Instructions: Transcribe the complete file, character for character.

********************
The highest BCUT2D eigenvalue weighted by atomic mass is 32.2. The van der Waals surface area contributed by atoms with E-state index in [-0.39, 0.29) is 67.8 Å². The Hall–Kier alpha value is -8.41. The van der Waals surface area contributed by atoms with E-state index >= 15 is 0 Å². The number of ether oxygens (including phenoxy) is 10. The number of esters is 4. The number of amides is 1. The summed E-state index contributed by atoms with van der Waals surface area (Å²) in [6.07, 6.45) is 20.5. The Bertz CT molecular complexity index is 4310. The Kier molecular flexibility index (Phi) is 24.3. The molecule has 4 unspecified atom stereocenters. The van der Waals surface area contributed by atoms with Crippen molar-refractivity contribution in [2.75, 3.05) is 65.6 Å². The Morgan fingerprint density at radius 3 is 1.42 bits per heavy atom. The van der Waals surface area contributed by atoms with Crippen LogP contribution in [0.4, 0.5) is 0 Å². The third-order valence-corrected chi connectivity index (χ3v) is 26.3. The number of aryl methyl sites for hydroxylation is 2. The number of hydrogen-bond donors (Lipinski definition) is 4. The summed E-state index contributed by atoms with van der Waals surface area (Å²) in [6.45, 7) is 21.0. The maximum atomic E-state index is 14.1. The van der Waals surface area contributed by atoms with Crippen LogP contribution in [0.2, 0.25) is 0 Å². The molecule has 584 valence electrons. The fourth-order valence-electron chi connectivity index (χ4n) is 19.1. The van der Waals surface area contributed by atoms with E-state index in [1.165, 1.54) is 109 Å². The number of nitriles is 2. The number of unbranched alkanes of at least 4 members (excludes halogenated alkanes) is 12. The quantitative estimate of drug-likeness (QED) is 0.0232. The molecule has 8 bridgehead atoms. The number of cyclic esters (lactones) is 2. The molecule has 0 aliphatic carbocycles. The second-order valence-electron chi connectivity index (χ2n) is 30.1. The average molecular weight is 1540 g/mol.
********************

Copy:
The highest BCUT2D eigenvalue weighted by atomic mass is 32.2. The van der Waals surface area contributed by atoms with E-state index in [-0.39, 0.29) is 67.8 Å². The Hall–Kier alpha value is -8.41. The van der Waals surface area contributed by atoms with E-state index >= 15 is 0 Å². The number of ether oxygens (including phenoxy) is 10. The number of esters is 4. The number of amides is 1. The summed E-state index contributed by atoms with van der Waals surface area (Å²) in [6.07, 6.45) is 20.5. The Bertz CT molecular complexity index is 4310. The Kier molecular flexibility index (Phi) is 24.3. The molecule has 4 unspecified atom stereocenters. The van der Waals surface area contributed by atoms with Crippen molar-refractivity contribution in [2.75, 3.05) is 65.6 Å². The Morgan fingerprint density at radius 3 is 1.42 bits per heavy atom. The van der Waals surface area contributed by atoms with Crippen LogP contribution in [0.4, 0.5) is 0 Å². The third-order valence-corrected chi connectivity index (χ3v) is 26.3. The number of aryl methyl sites for hydroxylation is 2. The number of hydrogen-bond donors (Lipinski definition) is 4. The summed E-state index contributed by atoms with van der Waals surface area (Å²) in [6.45, 7) is 21.0. The maximum atomic E-state index is 14.1. The van der Waals surface area contributed by atoms with Crippen LogP contribution in [0.2, 0.25) is 0 Å². The molecule has 584 valence electrons. The fourth-order valence-electron chi connectivity index (χ4n) is 19.1. The van der Waals surface area contributed by atoms with E-state index in [1.165, 1.54) is 109 Å². The number of nitriles is 2. The number of unbranched alkanes of at least 4 members (excludes halogenated alkanes) is 12. The quantitative estimate of drug-likeness (QED) is 0.0232. The molecule has 8 bridgehead atoms. The number of cyclic esters (lactones) is 2. The molecule has 0 aliphatic carbocycles. The second-order valence-electron chi connectivity index (χ2n) is 30.1. The average molecular weight is 1540 g/mol.